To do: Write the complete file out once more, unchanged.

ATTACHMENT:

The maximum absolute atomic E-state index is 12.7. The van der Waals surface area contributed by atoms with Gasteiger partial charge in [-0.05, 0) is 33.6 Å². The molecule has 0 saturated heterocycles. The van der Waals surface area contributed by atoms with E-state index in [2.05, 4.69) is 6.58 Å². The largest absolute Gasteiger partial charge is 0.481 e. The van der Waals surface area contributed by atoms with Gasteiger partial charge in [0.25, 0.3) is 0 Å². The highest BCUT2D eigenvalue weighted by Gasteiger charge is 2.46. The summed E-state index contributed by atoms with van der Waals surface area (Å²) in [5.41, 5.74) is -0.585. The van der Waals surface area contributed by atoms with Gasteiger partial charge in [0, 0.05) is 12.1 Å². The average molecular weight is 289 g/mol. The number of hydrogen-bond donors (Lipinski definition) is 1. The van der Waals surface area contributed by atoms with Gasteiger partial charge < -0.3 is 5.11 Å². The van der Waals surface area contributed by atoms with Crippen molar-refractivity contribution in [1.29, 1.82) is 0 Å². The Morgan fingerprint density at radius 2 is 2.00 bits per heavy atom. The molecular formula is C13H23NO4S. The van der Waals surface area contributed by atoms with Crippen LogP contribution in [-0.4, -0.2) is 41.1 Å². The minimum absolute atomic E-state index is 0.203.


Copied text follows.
The maximum absolute atomic E-state index is 12.7. The van der Waals surface area contributed by atoms with Gasteiger partial charge in [-0.05, 0) is 33.6 Å². The molecule has 0 saturated heterocycles. The van der Waals surface area contributed by atoms with E-state index in [2.05, 4.69) is 6.58 Å². The largest absolute Gasteiger partial charge is 0.481 e. The van der Waals surface area contributed by atoms with Gasteiger partial charge in [0.25, 0.3) is 0 Å². The highest BCUT2D eigenvalue weighted by Gasteiger charge is 2.46. The summed E-state index contributed by atoms with van der Waals surface area (Å²) in [5.41, 5.74) is -0.585. The van der Waals surface area contributed by atoms with Gasteiger partial charge in [0, 0.05) is 12.1 Å². The average molecular weight is 289 g/mol. The number of hydrogen-bond donors (Lipinski definition) is 1. The van der Waals surface area contributed by atoms with Gasteiger partial charge < -0.3 is 5.11 Å². The van der Waals surface area contributed by atoms with Crippen molar-refractivity contribution in [1.29, 1.82) is 0 Å². The Morgan fingerprint density at radius 2 is 2.00 bits per heavy atom. The molecular formula is C13H23NO4S. The van der Waals surface area contributed by atoms with Crippen LogP contribution in [-0.4, -0.2) is 41.1 Å². The minimum absolute atomic E-state index is 0.203.